Middle-aged Americans and their younger counterparts who think that if they simply work a few extra years their retirement future will be secure, may be in for a rude awakening. A study released by the Employee Benefit Research Institute has found that Baby Boomers and Gen Xers will not have enough savings to cover their basic expenses once they stop working, even if it is at age 70 or 80.
"What really makes a positive difference, we found, is if people who continue to work after 65 also continue to contribute to a defined-contribution retirement plan," said Jack VanDerhei, EBRI's research director and co-author of the report.
People that may have invested in a whole life insurance policy or an annuity, which would provide a secure amount of income after retirement, will be better off than those who will be completely dependent on Social Security.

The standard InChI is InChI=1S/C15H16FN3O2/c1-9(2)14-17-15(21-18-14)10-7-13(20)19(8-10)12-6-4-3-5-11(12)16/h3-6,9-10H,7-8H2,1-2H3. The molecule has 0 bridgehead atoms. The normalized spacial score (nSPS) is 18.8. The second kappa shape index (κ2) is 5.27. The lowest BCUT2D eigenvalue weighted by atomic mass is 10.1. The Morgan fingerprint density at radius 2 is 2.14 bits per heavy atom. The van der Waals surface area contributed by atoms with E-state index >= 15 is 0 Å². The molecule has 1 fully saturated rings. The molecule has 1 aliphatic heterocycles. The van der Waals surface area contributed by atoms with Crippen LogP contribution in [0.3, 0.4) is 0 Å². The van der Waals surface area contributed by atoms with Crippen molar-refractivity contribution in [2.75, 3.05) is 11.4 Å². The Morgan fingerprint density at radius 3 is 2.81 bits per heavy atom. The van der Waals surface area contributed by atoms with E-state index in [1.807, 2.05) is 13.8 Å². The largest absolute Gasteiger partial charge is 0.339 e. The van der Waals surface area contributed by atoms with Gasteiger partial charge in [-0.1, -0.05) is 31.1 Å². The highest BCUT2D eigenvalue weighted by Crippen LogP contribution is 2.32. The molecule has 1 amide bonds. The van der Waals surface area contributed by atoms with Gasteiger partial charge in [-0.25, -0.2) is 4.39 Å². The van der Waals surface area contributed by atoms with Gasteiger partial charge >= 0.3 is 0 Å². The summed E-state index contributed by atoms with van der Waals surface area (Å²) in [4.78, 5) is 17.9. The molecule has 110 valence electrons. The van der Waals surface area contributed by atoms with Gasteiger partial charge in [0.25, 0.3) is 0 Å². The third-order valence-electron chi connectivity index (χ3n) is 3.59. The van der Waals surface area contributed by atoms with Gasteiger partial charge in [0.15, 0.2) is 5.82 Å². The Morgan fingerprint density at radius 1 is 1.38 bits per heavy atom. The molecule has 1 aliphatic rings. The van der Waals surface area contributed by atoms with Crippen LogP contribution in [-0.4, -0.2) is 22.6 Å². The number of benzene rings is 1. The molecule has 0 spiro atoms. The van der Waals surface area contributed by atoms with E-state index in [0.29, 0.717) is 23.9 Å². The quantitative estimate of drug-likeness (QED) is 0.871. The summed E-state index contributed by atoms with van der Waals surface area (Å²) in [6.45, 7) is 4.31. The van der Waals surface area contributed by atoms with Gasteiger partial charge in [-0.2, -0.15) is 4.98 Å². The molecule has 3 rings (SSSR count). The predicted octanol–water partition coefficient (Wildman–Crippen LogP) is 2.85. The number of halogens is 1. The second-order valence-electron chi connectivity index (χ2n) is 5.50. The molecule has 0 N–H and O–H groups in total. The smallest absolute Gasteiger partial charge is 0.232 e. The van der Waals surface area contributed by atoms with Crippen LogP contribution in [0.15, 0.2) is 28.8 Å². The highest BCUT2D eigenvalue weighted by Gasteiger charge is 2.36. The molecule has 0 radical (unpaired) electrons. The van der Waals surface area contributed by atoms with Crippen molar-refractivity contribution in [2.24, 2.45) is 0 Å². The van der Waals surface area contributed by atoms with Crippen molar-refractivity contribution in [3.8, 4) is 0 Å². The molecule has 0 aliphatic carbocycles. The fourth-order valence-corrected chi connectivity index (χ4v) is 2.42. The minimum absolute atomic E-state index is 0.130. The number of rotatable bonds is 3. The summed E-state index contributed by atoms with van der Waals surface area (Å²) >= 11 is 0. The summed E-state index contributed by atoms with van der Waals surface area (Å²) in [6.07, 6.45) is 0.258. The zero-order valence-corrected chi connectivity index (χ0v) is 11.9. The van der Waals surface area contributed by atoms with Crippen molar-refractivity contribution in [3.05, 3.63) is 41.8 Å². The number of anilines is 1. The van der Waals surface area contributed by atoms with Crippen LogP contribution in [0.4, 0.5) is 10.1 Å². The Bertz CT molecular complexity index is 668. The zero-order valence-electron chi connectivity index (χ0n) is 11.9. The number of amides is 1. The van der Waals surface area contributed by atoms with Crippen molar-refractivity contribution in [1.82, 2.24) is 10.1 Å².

Workers in the lowest income group had a three in 10 chance of not running out of money if they retired at 65, but if they postponed retirement until they were 69, their chances doubled. In the third-highest income group, half of the workers have a 70 percent chance of financially sustaining their retirement at 65, and one in three can do so at 69, the study found.